Social determinants of health, such as access to healthy foods, play an important role in disease prevention, health status and health outcomes. Food insecurity is known to impact health status, including putting individuals at greater risk for chronic diseases such as diabetes, hypertension, and kidney disease. Food insecure individuals with a diet-sensitive chronic disease experience more difficulties managing their health, leading to more health complications, emergency room usage, hospital stays, and readmissions, and ultimately higher health care costs. Food insecure patients have an average of $1,863 in extra health care expenditures per year.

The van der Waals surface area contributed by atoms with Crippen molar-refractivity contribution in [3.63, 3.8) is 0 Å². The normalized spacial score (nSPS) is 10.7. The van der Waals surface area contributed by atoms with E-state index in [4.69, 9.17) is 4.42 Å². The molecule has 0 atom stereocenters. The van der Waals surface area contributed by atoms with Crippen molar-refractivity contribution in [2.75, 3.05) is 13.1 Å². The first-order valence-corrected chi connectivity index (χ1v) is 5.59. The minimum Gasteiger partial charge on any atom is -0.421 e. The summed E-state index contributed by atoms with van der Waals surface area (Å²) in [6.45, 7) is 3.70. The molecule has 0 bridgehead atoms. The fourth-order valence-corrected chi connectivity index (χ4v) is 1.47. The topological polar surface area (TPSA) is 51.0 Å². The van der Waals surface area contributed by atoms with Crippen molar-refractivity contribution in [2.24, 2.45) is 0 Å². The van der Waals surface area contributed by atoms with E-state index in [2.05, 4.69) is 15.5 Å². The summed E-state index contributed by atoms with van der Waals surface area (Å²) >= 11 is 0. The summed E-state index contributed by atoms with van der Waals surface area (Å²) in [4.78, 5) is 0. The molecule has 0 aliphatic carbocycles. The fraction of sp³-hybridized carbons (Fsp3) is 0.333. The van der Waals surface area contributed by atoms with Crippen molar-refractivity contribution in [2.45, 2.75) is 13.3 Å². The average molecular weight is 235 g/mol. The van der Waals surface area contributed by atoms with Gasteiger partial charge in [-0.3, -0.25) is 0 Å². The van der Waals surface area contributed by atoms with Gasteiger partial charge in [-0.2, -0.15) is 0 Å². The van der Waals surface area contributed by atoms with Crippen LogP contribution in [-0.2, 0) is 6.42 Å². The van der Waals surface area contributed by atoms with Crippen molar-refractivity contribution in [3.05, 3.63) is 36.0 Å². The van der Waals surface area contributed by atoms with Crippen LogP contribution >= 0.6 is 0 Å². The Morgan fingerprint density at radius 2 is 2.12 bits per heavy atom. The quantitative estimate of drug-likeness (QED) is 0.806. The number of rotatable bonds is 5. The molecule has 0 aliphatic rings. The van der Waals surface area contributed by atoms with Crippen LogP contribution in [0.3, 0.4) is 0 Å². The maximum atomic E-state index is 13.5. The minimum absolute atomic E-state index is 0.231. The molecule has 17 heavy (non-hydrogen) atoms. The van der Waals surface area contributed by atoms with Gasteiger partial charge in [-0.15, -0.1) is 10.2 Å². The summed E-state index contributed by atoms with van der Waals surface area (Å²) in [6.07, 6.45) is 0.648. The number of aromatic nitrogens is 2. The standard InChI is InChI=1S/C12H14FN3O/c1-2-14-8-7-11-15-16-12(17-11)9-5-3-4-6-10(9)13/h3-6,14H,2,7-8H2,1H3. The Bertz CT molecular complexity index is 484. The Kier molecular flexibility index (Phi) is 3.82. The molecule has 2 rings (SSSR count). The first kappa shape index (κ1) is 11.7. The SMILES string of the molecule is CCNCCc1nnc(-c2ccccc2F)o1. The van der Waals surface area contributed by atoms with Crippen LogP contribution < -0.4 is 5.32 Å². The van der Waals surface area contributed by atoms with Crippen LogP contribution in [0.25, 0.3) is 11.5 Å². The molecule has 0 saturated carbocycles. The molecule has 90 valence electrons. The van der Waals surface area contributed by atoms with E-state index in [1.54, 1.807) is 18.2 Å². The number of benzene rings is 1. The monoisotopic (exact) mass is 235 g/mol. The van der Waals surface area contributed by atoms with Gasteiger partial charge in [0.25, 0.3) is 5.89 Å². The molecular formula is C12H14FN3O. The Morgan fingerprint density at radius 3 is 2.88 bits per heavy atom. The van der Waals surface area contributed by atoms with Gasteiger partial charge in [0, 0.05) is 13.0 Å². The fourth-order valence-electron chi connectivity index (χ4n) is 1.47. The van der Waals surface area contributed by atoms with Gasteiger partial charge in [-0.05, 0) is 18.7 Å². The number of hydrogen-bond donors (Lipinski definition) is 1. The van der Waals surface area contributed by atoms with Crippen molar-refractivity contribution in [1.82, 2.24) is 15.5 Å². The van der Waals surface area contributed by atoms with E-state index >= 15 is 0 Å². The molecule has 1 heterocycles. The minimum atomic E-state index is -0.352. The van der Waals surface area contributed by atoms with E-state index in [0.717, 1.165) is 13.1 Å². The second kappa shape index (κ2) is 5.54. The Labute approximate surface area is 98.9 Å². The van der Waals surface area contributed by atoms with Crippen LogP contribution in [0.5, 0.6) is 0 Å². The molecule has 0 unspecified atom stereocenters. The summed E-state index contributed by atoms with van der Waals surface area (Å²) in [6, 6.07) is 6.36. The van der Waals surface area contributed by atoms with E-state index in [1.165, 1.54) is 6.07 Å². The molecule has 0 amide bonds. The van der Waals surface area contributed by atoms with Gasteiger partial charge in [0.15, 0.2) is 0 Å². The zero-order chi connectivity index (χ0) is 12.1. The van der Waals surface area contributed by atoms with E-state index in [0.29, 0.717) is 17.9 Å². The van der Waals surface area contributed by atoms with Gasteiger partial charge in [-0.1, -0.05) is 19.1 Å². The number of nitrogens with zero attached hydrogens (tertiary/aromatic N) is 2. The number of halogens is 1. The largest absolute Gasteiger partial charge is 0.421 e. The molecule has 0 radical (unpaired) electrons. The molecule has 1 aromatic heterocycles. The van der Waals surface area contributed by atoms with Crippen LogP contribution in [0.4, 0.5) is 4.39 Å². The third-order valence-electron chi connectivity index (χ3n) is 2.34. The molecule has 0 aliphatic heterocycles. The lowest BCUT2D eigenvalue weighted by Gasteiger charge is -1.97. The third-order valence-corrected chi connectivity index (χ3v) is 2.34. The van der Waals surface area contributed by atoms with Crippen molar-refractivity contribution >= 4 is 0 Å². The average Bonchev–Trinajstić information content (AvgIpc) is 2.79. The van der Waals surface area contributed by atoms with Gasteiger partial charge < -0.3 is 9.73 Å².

In an effort to reduce food insecurity and increase overall health, the Food Bank is partnering with health care agencies to address food insecurity and other social needs as “upstream” interventions through the development of onsite pantries at hospitals and clinics that distribute meal packages tailored to clients’ chronic diseases. This food is distributed in conjunction with existing nutrition education and counselling.